Catherine Opie will be the first endowed chair in the art department of UCLA, LA Times reports. “This allows my area to grow,” Opie said. “The Resnicks have been really generous, not only to the university as a whole — but I’ve really appreciated what they’ve done for the department.”
Read More »
Heidi Bucher, Untitled (c. 1954)
With the Venice Biennale recently closing, only a few exhibitions remain on view in the city. Fortunately, for those who choose to visit this month, there is an exhibition at ALMA ZEVI featuring works by Heidi Bucher. Entitled Sublime Geometry, the show offers moments for discovery just as Venice harbors a wintry magic: in the quiet, crepuscular afternoon hours you arrive to this tucked away gallery space to find walls glowing with mother of pearl pigment.
Born in the Swiss town of Winterthur, Bucher studied textile design under Max Bill at the School of Applied Art in Zurich where she made silk collages that are enchanting for their varying degrees of precision and inexactitude. One work hangs in a corner of the gallery and invites closer inspection; illuminated from certain angles, it gives off a subtle luster redolent of a Vija Celmins Night Sky.
Art Week Miami is underway, and the city itself seems to have slowly built its own counterpoint to the sprawling complex of fairs across Biscayne Bay at the Miami Beach Convention Center. While Miami Beach continues to draw massive crowds of both buyers and visitors, its luxe appointments have long found a compelling counterpoint at NADA Miami, set up inside the Ice Palace Film Studios, where the focus is on showcasing new art and to celebrating the rising talents from around the globe. Exploring new or underexposed art that is not typical of the “art establishment,” by their words, NADA Miami is also the one of the only major American art fairs to be produced by a non-profit organization, and is recognized as a much needed alternative assembly of the world’s youngest and strongest art galleries dealing with emerging contemporary art.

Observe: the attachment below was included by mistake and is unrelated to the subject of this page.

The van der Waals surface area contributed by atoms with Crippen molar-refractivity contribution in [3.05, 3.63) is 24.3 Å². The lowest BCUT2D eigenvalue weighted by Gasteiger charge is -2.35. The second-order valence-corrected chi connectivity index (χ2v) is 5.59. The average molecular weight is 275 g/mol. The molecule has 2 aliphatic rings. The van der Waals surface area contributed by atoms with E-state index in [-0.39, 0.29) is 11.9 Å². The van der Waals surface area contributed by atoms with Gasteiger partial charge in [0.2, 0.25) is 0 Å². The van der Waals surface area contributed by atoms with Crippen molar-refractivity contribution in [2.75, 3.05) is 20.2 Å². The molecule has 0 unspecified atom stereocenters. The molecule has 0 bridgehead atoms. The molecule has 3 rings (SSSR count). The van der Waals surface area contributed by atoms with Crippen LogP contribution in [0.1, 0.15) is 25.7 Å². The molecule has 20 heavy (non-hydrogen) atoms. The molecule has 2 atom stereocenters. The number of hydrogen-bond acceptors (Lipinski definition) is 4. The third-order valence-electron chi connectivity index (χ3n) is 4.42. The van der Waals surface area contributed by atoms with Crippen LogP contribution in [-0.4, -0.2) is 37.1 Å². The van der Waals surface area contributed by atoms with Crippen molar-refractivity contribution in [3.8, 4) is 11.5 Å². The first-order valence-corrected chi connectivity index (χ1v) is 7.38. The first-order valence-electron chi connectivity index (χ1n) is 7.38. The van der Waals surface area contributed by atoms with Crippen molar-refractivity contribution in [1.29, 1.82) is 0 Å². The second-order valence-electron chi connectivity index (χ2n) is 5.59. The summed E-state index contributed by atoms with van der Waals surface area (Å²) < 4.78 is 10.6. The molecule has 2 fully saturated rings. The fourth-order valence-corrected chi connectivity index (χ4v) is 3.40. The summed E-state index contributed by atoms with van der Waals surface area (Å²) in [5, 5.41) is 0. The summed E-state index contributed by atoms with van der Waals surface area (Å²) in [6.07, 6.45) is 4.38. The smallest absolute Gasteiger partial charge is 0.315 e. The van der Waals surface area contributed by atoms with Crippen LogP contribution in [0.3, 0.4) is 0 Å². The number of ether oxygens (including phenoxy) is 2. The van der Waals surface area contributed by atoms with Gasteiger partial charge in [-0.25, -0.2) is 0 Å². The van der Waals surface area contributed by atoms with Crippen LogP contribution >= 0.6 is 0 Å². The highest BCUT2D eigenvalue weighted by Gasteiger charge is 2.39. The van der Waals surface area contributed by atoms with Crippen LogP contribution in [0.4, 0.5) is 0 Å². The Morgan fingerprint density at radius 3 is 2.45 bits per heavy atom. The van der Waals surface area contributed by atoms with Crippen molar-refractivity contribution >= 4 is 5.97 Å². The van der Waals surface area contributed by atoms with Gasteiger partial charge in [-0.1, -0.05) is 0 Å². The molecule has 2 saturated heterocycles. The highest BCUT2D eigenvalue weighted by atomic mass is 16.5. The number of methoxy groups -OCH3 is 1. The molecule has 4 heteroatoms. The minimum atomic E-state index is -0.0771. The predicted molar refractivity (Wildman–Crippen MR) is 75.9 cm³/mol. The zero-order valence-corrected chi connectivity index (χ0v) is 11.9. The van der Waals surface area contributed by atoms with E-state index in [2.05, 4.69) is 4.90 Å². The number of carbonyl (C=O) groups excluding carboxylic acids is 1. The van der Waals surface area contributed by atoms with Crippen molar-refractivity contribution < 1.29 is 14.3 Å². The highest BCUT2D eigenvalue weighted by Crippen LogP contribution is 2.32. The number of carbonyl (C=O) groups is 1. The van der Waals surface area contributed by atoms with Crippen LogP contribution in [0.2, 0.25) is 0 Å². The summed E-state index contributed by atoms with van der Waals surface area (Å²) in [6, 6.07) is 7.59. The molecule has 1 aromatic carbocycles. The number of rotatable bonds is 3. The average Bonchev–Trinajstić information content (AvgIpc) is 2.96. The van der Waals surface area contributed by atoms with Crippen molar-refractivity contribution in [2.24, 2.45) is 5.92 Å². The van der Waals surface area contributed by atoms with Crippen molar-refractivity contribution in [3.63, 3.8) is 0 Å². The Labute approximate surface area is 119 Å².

Turning the corner onto the iconic drag of Ocean Drive, one’s attention is immediately drawn to the slender white tent laid out along the ocean skyline, a gleaming structure that houses the Untitled Art Fair underneath its minimalist structure. Its annual home, placed squarely in the midst of boozey beachgoers, restaurant soundsystems, and the annual flood of Art Basel Miami Beach visitors, the fair has one of the more unique positions in a week full of unique offerings, one that balances some of the most familiar sights of the city with the impressive work on view inside. Compounded by the floor to ceiling windows in the fair tent, the fair is an annual must-attend for those looking to get their dose of dynamic contemporary art and Florida sun in one go. Read More »
With the conclusion of another year, the art world has once again turned its attention to the bustling Miami cityscape for another year of of the Art Basel fair franchise on the tip of the Florida peninsula. Bringing together the global art community for a week of fairs, exhibitions and parties on the streets of Miami and Miami Beach, the fair and its satellites will look to further its influence and footprint in the city. Read More »
Currently on at both of Lisson Gallery’s New York exhibition spaces, artist Anish Kapoor orchestrates a striking investigation of perception, space, time and movement through a selection of new works. This is Kapoor’s first show with Lisson in the U.S., an impressive note considering his nearly forty years with the gallery. Read More »
Saskia Noor van Imhof, #+40.00 (Installation View), via Art Observed
Making for the artist’s first solo exhibition in New York City, artist Saskia Noor van Imhoff has orchestrated a captivating, otherworldly environment in the basement of Grimm Gallery downtown. The artist, who frequently works with ideas of “hidden” or obfuscated practices and points of origin for her work, here creates a space that defies easy categorization, instead challenging the viewer to pass through the spaces and observe the works, coaxing a narrative out of their beguiling arrangements. Read More »
Comprising her 12th solo show with 303 Gallery, artist Karen Kilimnik returns to New York with a new body of works, snaking through a range of materials and techniques that touch on painting, photography, collage, sculpture and video, all displayed in the Petersburger exhibition style.